Thorald Læssøe – SOLD

Thorald Læssøe
(Frederikshavn 1816 - 1878 Copenhagen)

The Neapolitan Coast in Morning Twilight

Oil on canvas, 20.2 x 29.5 cm

The painter Lorenz Frølich (1820-1908)
His descendants, California, U.S.A.
Auction Museumsbygningen Kunstauktioner, 7 June 2004, lot 101
Private collection, Canada


This small plein-air landscape not only depicts the natural beauty of Italy but also testifies to the cultural exchange and dialogue that took place in nineteenth-century Europe. It was executed by the Danish painter Thorald Læssøe, who received his training during an extremely prolific period of painting known as the Danish Golden Age. Like many of his fellow painters, he traveled to Rome to join the international crowd of artists studying and exchanging ideas in the Eternal City. The Danes generally made a beeline for the studio of the highly successful sculptor Bertel Thorvaldsen, one of the key figures in Roman society.

Painting landscape en plein-air grew increasingly popular among artists in Rome from the beginning of the nineteenth century onwards. Before leaving for Rome, Læssøe had had the privilege of working in the Copenhagen studio of the famous painter Christen Købke, where he certainly had the opportunity to study the plein-air sketches Købke had made on his tour of Italy.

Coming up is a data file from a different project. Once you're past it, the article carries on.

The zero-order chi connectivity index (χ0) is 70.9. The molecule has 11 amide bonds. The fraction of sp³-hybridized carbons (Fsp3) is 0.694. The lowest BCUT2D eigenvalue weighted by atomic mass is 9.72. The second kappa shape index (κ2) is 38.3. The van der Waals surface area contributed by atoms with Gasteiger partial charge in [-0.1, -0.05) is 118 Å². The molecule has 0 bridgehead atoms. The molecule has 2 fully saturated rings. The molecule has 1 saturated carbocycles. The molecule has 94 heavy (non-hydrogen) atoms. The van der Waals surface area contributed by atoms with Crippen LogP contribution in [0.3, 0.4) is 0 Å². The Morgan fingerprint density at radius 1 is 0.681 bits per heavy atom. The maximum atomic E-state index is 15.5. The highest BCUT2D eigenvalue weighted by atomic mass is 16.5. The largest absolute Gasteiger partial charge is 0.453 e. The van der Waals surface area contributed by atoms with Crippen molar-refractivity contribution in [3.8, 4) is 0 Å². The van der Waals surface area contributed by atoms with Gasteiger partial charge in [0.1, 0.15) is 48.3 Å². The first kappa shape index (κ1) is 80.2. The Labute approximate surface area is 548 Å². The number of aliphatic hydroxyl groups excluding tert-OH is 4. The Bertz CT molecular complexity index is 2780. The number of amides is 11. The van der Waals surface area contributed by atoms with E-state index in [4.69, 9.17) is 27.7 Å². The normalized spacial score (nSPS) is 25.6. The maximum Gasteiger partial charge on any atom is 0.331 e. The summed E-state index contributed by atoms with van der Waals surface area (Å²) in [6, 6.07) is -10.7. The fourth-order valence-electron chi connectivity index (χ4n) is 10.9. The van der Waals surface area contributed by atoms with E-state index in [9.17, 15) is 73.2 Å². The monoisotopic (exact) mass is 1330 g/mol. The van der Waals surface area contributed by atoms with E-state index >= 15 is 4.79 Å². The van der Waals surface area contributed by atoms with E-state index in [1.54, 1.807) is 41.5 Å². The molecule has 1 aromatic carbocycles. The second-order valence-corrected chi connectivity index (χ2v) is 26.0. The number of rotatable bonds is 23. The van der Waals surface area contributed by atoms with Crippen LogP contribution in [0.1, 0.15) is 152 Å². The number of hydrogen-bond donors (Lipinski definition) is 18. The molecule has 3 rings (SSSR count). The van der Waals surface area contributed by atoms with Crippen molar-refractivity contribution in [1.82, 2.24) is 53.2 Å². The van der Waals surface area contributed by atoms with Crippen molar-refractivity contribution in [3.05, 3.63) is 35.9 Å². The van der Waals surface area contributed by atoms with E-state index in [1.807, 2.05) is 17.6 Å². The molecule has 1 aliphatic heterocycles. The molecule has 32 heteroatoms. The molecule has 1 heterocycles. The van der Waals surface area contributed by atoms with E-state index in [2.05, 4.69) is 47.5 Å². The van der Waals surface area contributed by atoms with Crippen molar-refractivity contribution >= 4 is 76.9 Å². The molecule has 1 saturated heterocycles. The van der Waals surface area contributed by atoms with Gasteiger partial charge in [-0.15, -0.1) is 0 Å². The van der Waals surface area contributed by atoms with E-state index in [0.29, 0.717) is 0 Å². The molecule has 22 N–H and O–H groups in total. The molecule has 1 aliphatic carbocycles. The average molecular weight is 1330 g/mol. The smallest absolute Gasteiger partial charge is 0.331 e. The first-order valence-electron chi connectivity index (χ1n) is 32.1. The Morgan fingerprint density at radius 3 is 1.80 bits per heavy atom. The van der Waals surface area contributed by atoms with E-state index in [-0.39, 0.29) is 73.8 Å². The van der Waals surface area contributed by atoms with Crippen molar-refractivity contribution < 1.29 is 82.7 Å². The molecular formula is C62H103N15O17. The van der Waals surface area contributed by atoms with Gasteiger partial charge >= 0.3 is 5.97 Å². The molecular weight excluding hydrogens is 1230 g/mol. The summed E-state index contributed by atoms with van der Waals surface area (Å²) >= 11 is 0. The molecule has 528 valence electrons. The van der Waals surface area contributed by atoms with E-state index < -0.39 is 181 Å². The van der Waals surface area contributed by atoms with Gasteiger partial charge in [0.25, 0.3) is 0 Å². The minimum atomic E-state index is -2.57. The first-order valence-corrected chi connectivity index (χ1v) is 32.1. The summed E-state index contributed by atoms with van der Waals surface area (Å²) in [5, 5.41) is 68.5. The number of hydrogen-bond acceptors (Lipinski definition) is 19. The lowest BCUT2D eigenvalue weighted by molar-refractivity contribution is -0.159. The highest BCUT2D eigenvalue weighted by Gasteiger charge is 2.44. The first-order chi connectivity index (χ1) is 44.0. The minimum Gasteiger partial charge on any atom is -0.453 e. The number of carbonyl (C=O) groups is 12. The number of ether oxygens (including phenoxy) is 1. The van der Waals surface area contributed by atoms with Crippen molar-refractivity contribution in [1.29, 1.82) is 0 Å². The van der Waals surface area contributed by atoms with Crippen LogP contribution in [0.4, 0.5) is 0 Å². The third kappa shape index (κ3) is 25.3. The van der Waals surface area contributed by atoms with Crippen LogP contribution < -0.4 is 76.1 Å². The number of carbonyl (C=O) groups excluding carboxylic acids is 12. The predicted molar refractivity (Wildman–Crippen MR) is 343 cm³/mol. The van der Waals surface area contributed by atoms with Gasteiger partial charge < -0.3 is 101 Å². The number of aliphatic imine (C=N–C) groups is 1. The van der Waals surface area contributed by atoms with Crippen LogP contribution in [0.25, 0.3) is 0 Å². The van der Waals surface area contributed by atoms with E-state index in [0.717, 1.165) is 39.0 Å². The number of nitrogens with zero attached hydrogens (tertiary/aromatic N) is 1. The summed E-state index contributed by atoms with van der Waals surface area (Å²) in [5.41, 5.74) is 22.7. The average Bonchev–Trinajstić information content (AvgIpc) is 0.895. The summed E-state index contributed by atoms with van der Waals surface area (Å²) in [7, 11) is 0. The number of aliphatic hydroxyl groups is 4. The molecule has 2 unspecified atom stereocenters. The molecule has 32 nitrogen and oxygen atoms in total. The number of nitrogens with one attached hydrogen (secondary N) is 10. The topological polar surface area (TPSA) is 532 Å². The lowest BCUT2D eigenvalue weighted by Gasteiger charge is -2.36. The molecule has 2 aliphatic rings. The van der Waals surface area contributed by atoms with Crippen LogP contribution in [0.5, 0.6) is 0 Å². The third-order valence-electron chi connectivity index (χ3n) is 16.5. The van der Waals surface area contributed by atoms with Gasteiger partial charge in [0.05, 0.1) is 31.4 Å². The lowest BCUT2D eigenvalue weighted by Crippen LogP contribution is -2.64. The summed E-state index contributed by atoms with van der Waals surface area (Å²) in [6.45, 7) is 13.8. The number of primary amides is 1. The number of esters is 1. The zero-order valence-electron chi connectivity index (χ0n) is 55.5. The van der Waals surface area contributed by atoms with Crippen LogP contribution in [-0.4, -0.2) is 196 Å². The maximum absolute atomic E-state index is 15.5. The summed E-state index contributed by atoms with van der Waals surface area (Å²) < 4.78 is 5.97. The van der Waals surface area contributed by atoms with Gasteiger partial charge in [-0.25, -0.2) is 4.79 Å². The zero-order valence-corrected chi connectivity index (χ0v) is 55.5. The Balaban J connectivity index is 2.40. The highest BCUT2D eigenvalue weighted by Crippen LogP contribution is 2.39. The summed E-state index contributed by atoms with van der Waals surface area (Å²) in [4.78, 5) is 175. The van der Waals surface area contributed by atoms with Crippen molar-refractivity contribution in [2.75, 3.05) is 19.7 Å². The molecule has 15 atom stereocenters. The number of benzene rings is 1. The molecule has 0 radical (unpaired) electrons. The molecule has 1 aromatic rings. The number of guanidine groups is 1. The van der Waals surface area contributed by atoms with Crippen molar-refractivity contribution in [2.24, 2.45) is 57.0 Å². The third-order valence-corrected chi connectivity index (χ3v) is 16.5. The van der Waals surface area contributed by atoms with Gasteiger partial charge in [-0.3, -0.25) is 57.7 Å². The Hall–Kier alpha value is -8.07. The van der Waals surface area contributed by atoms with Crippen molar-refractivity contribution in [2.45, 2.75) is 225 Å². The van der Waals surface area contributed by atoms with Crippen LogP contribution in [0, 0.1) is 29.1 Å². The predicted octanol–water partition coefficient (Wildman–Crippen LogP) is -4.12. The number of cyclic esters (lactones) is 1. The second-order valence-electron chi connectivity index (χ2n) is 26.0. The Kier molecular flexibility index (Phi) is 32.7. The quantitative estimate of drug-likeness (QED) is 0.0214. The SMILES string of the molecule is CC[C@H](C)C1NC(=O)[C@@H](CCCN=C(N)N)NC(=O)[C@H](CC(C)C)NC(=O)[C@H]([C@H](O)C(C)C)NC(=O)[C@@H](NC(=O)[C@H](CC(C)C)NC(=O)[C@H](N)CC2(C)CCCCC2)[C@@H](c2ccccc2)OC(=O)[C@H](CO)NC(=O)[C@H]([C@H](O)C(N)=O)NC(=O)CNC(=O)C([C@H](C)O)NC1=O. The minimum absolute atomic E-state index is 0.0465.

Fig. 1 Johan Thomas Lundbye, The Painter Thorald Læssøe, 1837, oil on canvas, 30.5 x 25 cm, Statens Museum for Kunst, Copenhagen, inv. no. KMS4571

The present work does not depict an obvious highlight of the Grand Tour, but it does reveal Læssøe’s interest in atmosphere. The clever composition focuses on an immense sky largely filled with dark clouds and more distant white clouds. The clouds are reflected in the water, where their contours blur. The hills seem a uniform gray against the early morning twilight.

Thorald Læssøe was on very good terms with the Danish landscape painters of his generation, such as Peter Christian Skovgaard, Lorenz Frøhlich and Johan Thomas Lundbye. They painted together frequently and sometimes portrayed one another (see fig. 1). The present painting was very likely a gift from Læssøe to Lorenz Frøhlich, in whose family it remained until his great-granddaughter sold it in 2004.

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